Margaret I of Denmark


Margaret I of Denmark
Margaret I
Queen of Denmark
Reign 1375–1412
Predecessor Olaf II
Successor Eric VII
Queen of Norway
Reign 1388–1412
Predecessor Olaf IV
Successor Eric III
Queen of Sweden
Reign 1389–1412
Predecessor Albert
Successor Eric XIII
Consort Haakon VI of Norway
Issue
Olaf II of Denmark and IV of Norway
Full name
Margaret Valdemarsdatter
House Estridsen
Father Valdemar IV of Denmark
Mother Helvig of Schleswig
Born c. 1353
Vordingborg Castle
Died 28 October 1412 (aged 58–59)
Ship in Flensburg Fjord.
Burial Roskilde Cathedral
Religion Roman Catholicism
Danish Royalty
House of Estridsen
National Coat of arms of Denmark no crown.svg
Valdemar IV Atterdag
Children
   Christopher, Duke of Lolland
   Margaret Valdemarsdatter
   Ingeborg, Duchess of Mecklenburg
   Catherine Valdemarsdatter
   Valdemar Valdemarsen
   Margaret I
Lady Margaret
Children
   Olaf II & IV

Margaret I (Danish: Margrete Valdemarsdatter, Norwegian: Margrete Valdemarsdotter, Swedish: Margareta Valdemarsdotter, Icelandic: Margrét Valdimarsdóttir) (1353 – 28 October 1412) was Queen of Denmark, Norway and Sweden and founder of the Kalmar Union, which united the Scandinavian countries for over a century. Although she acted as queen regnant, the laws of contemporary Danish succession denied her formal queenship[clarification needed].[1] Her title in Denmark was derived from her father King Valdemar IV of Denmark. She became Queen of Norway and Sweden by virtue of her marriage to King Haakon VI of Norway.

Contents

Name

She is known in Denmark as "Margrete I," to distinguish her from the current queen. Denmark did not have a tradition of allowing women to rule and so when her son died she was named "All-powerful Lady and Mistress (Regent) of the Kingdom of Denmark."[2] She only styled herself Queen of Denmark during 1375. Margaret usually referred to herself as "Margaret, by the grace of God, Valdemar the King of Denmark's daughter" and "Denmark's rightful heir" when referring to her position in Denmark. Others simply referred to her as the "Lady Queen" without specifying what she was Queen (or female king) of, but not so Pope Boniface IX, who in his letters styled her "our beloved daughter in Christ, Margaret, most excellent queen of Denmark, Sweden and Norway."[3]

With regards to Norway, she was known as Queen (Queen-consort, then Dowager Queen) and Regent. In Sweden, she was Dowager Queen and Plenipotentiary Ruler. When she married Haakon, in 1363, he was yet co-King of Sweden, making Margaret queen, and despite being deposed, they never relinquished the title. When the Swedes expelled Albert I in 1389, in theory, Margaret simply resumed her original position.

Biography

Margaret was born in Vordingborg Castle, the daughter of Valdemar IV of Denmark and Helvig of Schleswig. She married, at the age of ten, King Haakon VI of Norway, who was the younger and only surviving son to Magnus VII of Norway, Magnus II of Sweden.

Her first act after her father's death in (1375) was to procure the election of her infant son Olaf as king of Denmark, despite the claims of her elder sister's husband Duke Henry of Mecklenburg and their son. She insisted that he be proclaimed rightful heir of Sweden among his other titles. Olaf was too young to rule in his own right and Margaret proved herself a competent and shrewd ruler in the years that followed. In 1380, on the death of his father, Oluf succeeded his father as King of Norway. Young Olaf died rather suddenly at age 17. The following year Margaret, who had ruled both kingdoms in his name, was chosen Regent of Norway and Denmark. She had already proved her superior statesmanship by recovering possession of Schleswig from the Holstein Counts. The Counts had held it absolutely for more than a generation and received it back as a gift by the compact of Nyborg, but under such stringent conditions that the Danish Crown got all the advantage of the arrangement. By this compact, moreover, the chronically rebellious Jutish Nobility lost the support they had hitherto always found in Schleswig-Holstein. Margaret, free from all fear of domestic sedition, could now give her undivided attention to Sweden, where the mutinous nobles were already in arms against their unpopular King, Albert of Mecklenburg. Several of the powerful nobles wrote to Margrethe advising her that, if she would help rid Sweden of King Albert, she would become Regent. She lost no time gathering an army and invading Sweden.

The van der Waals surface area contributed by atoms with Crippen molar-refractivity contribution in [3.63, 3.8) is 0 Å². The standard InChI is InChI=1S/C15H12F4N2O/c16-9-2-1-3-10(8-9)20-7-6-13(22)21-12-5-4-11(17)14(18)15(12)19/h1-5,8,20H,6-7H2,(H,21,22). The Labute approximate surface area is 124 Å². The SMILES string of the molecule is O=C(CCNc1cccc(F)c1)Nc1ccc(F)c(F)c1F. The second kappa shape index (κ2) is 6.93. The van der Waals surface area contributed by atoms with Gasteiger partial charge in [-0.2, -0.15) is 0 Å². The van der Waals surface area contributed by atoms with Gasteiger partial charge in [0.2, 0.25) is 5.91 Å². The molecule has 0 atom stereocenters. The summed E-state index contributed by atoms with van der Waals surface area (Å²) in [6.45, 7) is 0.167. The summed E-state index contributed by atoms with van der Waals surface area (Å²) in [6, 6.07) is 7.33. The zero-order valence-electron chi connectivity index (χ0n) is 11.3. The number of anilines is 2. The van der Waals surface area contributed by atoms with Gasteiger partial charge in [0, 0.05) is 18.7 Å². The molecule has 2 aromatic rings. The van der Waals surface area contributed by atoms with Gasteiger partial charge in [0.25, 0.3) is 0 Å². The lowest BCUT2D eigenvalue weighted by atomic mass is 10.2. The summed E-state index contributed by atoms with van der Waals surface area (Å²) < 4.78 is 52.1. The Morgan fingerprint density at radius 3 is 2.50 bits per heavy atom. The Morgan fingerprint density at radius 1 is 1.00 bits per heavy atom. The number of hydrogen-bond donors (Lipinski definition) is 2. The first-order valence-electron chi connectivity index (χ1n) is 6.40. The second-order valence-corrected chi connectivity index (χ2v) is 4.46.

At a conference held at Dalaborg Castle, in March 1388, the Swedes were compelled to accept all of Margaret's conditions, elected her "Sovereign Lady and Ruler," and engaged to accept from her any King she chose to appoint. On 24 February 1389, Albert, who had returned from Mecklenburg with an army of mercenaries, was routed and taken prisoner at Aasle near Falköping, and Margaret was now the omnipotent mistress of three kingdoms.

Stockholm, then almost entirely a German city, still held out; fear of Margaret induced both the Mecklenburg Princes and the Wendish towns to hasten to its assistance; and the Baltic and the North Sea speedily swarmed with the privateers of the Victual Brothers or Vitalian Brotherhood, so-called because their professed object was to revictual Stockholm. Finally the Hansa intervened, and by the compact of Lindholm (1395) Albrecht was released by Margaret on promising to pay 60,000 marks within three years. The Hansa in the meantime were to hold Stockholm in pawn. Albert failed to pay his ransom within the stipulated time; the Hansa surrendered Stockholm to Margaret in September 1398, in exchange for commercial privileges.

Eric of Pomerania